297 F2d 450 Palmer v. United States Civil Service Commission

297 F.2d 450

Glen D. PALMER and the State of Illinois, Plaintiffs-Appellees,

No. 13382.

United States Court of Appeals Seventh Circuit.

Jan. 8, 1962.

Morton Hollander, Chief, Appellate Section, Anthony L. Mondello, Attorney, U.S. Department of Justice, Washington, D.C., Harlington Wood, Jr., U.S. Atty., Springfield, Ill., William H. Orrick, Jr., Asst. Atty. Gen., Edward R. Phelps, U.S. Atty., Springfield, Ill., for appellant.

William C. Wines, Asst. Atty. Gen., William G. Clark, Atty. Gen., Raymond S. Sarnow, A. Zola Groves, Aubrey Kaplan, Asst. Attys. Gen., of counsel, for appellees.

Before DUFFY, SCHNACKENBERG and KILEY, Circuit Judges.

DUFFY, Circuit Judge.

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This action was brought to set aside the determination of the United States Civil Service Commission (Commission) that certain political activities of the plaintiff, Glen D. Palmer, while he was Director of the Department of Conservation of the State of Illinois, violated sec. 12 of the Hatch Political Activities Act (Hatch Act).1 The District Court directed the Commission to set aside its determination and dismiss the letter of charges which had initiated the administrative proceeding.


On June 9, 1958, the Commission issued a letter of charges against the plaintiffs. The charge made was that plaintiff Palmer, from the time of his employment by the State of Illinois, Department of Conservation, on June 28, 1953, had taken an active part in political management and political campaigns. It is not denied in this record that Palmer served actively as Precinct Committeeman and as Chairman of the Kendall County Republican Committee throughout the period his employment.


The District Court filed a forty-three page opinion (Palmer v. United States Civil Service Commission, 191 F.Supp. 495). The opinion contained a detailed discussion of the applicability of the decision of the Supreme Court of the United States in State of Oklahoma v. United States Civil Service Commission, 330 U.S. 127, 67 S.Ct. 544, 91 L.Ed. 794. The District Court concluded the Hatch Act remedies violated plaintiff Palmer's 'legal vested rights.' The Court also held the maxim de minimis non curat lex was applicable to the facts in this case.


Pertinent quotations from the Hatch Act are: 'No officer or employee of any State or local agency whose principal employment is in connection with any activity which is financed in whole or in part by loans or grants made by the United States or by any Federal agency * * *. No such officer or employee shall take any active part in political management or in political campaigns * * *. The term 'officer or employee' shall not be construed to include * * * (3) officers holding elective offices.'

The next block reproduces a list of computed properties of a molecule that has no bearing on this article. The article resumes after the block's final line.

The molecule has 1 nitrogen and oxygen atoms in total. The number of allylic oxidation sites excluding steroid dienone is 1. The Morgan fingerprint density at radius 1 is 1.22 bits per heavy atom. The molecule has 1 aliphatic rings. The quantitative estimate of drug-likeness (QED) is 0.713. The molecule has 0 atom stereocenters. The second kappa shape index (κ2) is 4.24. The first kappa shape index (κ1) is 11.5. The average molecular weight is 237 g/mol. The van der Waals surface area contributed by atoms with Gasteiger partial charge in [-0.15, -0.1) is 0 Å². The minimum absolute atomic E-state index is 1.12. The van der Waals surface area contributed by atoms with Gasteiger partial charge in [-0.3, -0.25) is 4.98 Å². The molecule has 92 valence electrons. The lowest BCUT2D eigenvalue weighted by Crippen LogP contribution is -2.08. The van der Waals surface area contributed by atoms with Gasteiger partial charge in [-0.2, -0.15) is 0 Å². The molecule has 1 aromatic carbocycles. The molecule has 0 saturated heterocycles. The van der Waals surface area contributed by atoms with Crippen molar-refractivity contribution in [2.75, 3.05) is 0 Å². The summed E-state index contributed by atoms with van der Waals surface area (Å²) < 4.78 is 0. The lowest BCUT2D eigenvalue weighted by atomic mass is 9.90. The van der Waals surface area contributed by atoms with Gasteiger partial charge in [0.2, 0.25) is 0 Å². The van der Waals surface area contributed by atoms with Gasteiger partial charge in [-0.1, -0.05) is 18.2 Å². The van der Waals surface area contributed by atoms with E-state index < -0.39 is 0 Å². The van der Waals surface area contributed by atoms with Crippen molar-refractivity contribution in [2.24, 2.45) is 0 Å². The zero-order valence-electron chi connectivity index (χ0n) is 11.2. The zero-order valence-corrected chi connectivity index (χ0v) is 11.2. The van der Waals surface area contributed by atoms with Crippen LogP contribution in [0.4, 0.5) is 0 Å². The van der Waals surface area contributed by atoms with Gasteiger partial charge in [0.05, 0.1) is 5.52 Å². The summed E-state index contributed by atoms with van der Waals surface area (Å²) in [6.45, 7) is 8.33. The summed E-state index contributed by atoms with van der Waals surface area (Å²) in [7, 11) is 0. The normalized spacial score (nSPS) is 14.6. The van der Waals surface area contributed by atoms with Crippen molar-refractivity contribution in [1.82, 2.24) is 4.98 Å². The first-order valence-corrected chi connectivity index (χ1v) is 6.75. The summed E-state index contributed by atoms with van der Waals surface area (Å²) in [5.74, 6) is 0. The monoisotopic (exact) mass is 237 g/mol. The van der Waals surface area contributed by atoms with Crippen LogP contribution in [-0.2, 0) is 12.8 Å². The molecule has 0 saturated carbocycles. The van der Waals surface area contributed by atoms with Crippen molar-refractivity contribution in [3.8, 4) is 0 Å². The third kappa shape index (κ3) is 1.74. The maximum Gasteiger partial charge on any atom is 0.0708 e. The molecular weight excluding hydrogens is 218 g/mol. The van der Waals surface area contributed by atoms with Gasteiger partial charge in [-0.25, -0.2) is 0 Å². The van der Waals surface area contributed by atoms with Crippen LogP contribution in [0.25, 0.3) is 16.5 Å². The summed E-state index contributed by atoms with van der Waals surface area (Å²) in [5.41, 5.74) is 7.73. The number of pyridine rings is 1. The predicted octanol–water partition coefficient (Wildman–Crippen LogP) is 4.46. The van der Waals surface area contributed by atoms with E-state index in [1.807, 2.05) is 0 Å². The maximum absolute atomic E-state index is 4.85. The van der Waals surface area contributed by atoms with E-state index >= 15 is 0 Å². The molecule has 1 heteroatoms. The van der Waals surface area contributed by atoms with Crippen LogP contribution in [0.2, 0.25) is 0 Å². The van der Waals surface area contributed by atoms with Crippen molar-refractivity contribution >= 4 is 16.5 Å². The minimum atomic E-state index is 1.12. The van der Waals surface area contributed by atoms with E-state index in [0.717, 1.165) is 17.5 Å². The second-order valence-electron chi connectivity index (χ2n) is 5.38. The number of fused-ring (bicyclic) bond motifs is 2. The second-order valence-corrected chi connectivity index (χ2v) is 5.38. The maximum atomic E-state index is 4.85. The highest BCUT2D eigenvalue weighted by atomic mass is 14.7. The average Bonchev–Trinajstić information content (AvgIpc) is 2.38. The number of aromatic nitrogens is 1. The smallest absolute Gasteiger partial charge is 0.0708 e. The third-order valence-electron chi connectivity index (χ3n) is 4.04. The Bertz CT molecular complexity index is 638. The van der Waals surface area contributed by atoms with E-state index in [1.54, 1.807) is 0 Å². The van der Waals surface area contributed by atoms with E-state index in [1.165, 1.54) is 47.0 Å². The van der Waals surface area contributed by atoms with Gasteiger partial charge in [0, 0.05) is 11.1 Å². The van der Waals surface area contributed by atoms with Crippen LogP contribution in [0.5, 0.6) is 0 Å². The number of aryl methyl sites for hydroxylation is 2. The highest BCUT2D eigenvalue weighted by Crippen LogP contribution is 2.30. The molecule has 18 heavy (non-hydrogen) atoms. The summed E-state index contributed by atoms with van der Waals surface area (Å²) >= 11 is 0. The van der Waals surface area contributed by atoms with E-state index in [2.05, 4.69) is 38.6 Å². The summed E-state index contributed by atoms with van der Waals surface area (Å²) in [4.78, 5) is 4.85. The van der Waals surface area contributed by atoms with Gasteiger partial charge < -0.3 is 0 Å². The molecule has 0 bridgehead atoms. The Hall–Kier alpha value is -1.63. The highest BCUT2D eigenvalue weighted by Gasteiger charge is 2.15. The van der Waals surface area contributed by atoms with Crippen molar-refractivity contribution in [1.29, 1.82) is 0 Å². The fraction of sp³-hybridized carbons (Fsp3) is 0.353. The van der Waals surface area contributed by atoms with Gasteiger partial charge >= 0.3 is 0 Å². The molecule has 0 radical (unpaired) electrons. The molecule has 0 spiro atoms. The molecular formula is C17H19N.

It is undisputed that $2,263,661.20 of federal funds under three different federal aid programs were paid to the State of Illinois during Palmer's tenure as Director of the Department of Conservation from 1953 to 1958.


The pittman-Robertson Act also known as The Federal Aid to Wild Life Act, 16 U.S.C.A. 669-669i, authorizes the Secretary of Interior to cooperate with the states through their respective State Fish and Game Departments in wild liferestoration projects. The federal contribution to the States under this Act is set apart in the United States Treasury as 'The Federal aid to wild life-restroation fund,' the monies for which were accumulated from federal taxes imposed on firearms, shells and cartridges.


The Dingell-Johnson Act, 16 U.S.C.A. 777-777k contains provisions for the restoration and management of all species of fish which have a material value in connection with sport or recreation in marine or fresh waters of the United States. The federal contributions come from revenues obtained from federal taxes on fishing rods, creels, reels, artificial lures, baits and flies. 16 U.S.C.A. 777b.

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The Clarke-McNary Act, 16 U.S.C.A. 471, 505, 515, 564-570 makes provision for cooperative undertakings between the Secretary of Agriculture and the States or their agencies with respect to systems of forest fre prevention and suppression and the procurement, production and distribution of forest-tree seeds and plants.